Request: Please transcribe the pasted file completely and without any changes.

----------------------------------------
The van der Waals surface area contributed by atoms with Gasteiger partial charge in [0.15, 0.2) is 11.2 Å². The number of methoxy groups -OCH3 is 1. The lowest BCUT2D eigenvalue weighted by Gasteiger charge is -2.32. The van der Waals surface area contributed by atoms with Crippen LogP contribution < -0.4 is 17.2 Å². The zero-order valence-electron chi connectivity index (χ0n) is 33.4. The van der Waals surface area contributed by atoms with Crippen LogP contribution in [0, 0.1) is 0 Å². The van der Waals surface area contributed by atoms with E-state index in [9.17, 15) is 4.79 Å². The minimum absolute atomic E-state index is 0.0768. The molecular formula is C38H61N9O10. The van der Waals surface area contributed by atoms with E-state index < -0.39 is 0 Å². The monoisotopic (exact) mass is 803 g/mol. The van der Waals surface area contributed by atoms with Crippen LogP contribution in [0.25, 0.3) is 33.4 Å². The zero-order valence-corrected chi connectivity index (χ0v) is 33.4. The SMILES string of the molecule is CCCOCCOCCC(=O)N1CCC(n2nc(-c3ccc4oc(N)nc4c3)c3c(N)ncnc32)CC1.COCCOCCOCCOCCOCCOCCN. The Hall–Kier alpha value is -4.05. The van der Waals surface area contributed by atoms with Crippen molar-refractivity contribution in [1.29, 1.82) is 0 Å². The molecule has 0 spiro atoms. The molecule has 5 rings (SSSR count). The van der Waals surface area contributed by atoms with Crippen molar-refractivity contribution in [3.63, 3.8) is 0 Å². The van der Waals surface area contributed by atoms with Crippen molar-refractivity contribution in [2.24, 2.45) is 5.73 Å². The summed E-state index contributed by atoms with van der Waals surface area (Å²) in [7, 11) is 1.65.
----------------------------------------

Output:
The van der Waals surface area contributed by atoms with Gasteiger partial charge in [0.15, 0.2) is 11.2 Å². The number of methoxy groups -OCH3 is 1. The lowest BCUT2D eigenvalue weighted by Gasteiger charge is -2.32. The van der Waals surface area contributed by atoms with Crippen LogP contribution < -0.4 is 17.2 Å². The zero-order valence-electron chi connectivity index (χ0n) is 33.4. The van der Waals surface area contributed by atoms with Crippen LogP contribution in [0, 0.1) is 0 Å². The van der Waals surface area contributed by atoms with E-state index in [9.17, 15) is 4.79 Å². The minimum absolute atomic E-state index is 0.0768. The molecular formula is C38H61N9O10. The van der Waals surface area contributed by atoms with E-state index < -0.39 is 0 Å². The monoisotopic (exact) mass is 803 g/mol. The van der Waals surface area contributed by atoms with Crippen LogP contribution in [0.25, 0.3) is 33.4 Å². The zero-order valence-corrected chi connectivity index (χ0v) is 33.4. The SMILES string of the molecule is CCCOCCOCCC(=O)N1CCC(n2nc(-c3ccc4oc(N)nc4c3)c3c(N)ncnc32)CC1.COCCOCCOCCOCCOCCOCCN. The Hall–Kier alpha value is -4.05. The van der Waals surface area contributed by atoms with Crippen molar-refractivity contribution in [1.29, 1.82) is 0 Å². The molecule has 0 spiro atoms. The molecule has 5 rings (SSSR count). The van der Waals surface area contributed by atoms with Crippen molar-refractivity contribution in [3.63, 3.8) is 0 Å². The van der Waals surface area contributed by atoms with Crippen molar-refractivity contribution in [2.24, 2.45) is 5.73 Å². The summed E-state index contributed by atoms with van der Waals surface area (Å²) in [7, 11) is 1.65.